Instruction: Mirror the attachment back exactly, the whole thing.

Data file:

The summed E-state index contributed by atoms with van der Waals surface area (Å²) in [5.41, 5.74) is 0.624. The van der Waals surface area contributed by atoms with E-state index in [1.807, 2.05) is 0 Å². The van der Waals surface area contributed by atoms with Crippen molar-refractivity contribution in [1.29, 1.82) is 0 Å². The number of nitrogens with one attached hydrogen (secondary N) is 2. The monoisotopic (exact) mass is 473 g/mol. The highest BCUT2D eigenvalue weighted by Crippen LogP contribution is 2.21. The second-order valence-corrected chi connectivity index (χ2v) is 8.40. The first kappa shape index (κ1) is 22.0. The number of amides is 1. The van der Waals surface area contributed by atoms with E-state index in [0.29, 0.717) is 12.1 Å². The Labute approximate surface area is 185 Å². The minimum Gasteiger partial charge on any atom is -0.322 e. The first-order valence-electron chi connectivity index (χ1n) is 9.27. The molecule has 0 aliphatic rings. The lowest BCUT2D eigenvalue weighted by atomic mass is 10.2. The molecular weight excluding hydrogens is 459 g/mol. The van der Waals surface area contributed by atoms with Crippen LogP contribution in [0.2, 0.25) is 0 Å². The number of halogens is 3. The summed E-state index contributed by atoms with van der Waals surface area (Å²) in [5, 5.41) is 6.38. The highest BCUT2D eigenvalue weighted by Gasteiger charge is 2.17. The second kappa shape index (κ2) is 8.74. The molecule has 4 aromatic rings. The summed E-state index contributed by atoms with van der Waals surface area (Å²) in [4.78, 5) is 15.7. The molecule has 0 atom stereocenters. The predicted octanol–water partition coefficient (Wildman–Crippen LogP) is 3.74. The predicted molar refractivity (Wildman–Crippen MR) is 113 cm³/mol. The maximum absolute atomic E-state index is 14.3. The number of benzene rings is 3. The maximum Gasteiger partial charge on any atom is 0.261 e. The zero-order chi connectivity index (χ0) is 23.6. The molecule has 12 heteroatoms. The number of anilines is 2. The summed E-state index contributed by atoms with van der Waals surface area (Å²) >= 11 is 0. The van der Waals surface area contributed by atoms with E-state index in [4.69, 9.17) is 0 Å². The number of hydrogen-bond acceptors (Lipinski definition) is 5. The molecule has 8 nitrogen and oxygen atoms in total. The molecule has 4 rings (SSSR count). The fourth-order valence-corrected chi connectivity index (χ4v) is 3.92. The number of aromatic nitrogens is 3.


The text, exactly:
The summed E-state index contributed by atoms with van der Waals surface area (Å²) in [5.41, 5.74) is 0.624. The van der Waals surface area contributed by atoms with E-state index in [1.807, 2.05) is 0 Å². The van der Waals surface area contributed by atoms with Crippen molar-refractivity contribution in [1.29, 1.82) is 0 Å². The number of nitrogens with one attached hydrogen (secondary N) is 2. The monoisotopic (exact) mass is 473 g/mol. The highest BCUT2D eigenvalue weighted by Crippen LogP contribution is 2.21. The second-order valence-corrected chi connectivity index (χ2v) is 8.40. The first kappa shape index (κ1) is 22.0. The number of amides is 1. The van der Waals surface area contributed by atoms with E-state index in [0.29, 0.717) is 12.1 Å². The Labute approximate surface area is 185 Å². The minimum Gasteiger partial charge on any atom is -0.322 e. The first-order valence-electron chi connectivity index (χ1n) is 9.27. The molecule has 0 aliphatic rings. The lowest BCUT2D eigenvalue weighted by atomic mass is 10.2. The molecular weight excluding hydrogens is 459 g/mol. The van der Waals surface area contributed by atoms with Crippen LogP contribution in [0.2, 0.25) is 0 Å². The number of halogens is 3. The summed E-state index contributed by atoms with van der Waals surface area (Å²) in [5, 5.41) is 6.38. The highest BCUT2D eigenvalue weighted by Gasteiger charge is 2.17. The second kappa shape index (κ2) is 8.74. The molecule has 4 aromatic rings. The summed E-state index contributed by atoms with van der Waals surface area (Å²) in [4.78, 5) is 15.7. The molecule has 0 atom stereocenters. The predicted octanol–water partition coefficient (Wildman–Crippen LogP) is 3.74. The predicted molar refractivity (Wildman–Crippen MR) is 113 cm³/mol. The maximum absolute atomic E-state index is 14.3. The number of benzene rings is 3. The maximum Gasteiger partial charge on any atom is 0.261 e. The zero-order chi connectivity index (χ0) is 23.6. The molecule has 12 heteroatoms. The number of anilines is 2. The summed E-state index contributed by atoms with van der Waals surface area (Å²) >= 11 is 0. The van der Waals surface area contributed by atoms with E-state index in [4.69, 9.17) is 0 Å². The number of hydrogen-bond acceptors (Lipinski definition) is 5. The molecule has 8 nitrogen and oxygen atoms in total. The molecule has 4 rings (SSSR count). The fourth-order valence-corrected chi connectivity index (χ4v) is 3.92. The number of aromatic nitrogens is 3.